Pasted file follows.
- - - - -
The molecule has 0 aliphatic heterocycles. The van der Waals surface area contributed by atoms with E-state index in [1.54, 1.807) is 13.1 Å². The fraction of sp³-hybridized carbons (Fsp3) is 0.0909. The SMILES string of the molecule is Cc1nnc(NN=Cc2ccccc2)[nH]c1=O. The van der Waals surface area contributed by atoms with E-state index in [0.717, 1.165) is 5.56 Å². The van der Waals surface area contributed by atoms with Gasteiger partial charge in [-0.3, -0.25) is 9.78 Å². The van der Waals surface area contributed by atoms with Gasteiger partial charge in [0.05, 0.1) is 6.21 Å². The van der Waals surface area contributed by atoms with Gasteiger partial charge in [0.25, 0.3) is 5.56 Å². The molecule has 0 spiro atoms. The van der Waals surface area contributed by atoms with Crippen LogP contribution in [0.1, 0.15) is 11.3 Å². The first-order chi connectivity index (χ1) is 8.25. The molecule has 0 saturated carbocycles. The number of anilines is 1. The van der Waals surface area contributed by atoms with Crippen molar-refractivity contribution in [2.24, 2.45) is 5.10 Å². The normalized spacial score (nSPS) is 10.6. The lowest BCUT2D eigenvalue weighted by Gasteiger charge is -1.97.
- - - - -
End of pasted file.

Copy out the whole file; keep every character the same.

The molecule has 0 aliphatic heterocycles. The van der Waals surface area contributed by atoms with E-state index in [1.54, 1.807) is 13.1 Å². The fraction of sp³-hybridized carbons (Fsp3) is 0.0909. The SMILES string of the molecule is Cc1nnc(NN=Cc2ccccc2)[nH]c1=O. The van der Waals surface area contributed by atoms with E-state index in [0.717, 1.165) is 5.56 Å². The van der Waals surface area contributed by atoms with Gasteiger partial charge in [-0.3, -0.25) is 9.78 Å². The van der Waals surface area contributed by atoms with Gasteiger partial charge in [0.05, 0.1) is 6.21 Å². The van der Waals surface area contributed by atoms with Gasteiger partial charge in [0.25, 0.3) is 5.56 Å². The molecule has 0 spiro atoms. The van der Waals surface area contributed by atoms with Crippen LogP contribution in [0.1, 0.15) is 11.3 Å². The first-order chi connectivity index (χ1) is 8.25. The molecule has 0 saturated carbocycles. The number of anilines is 1. The van der Waals surface area contributed by atoms with Crippen molar-refractivity contribution in [2.24, 2.45) is 5.10 Å². The normalized spacial score (nSPS) is 10.6. The lowest BCUT2D eigenvalue weighted by Gasteiger charge is -1.97.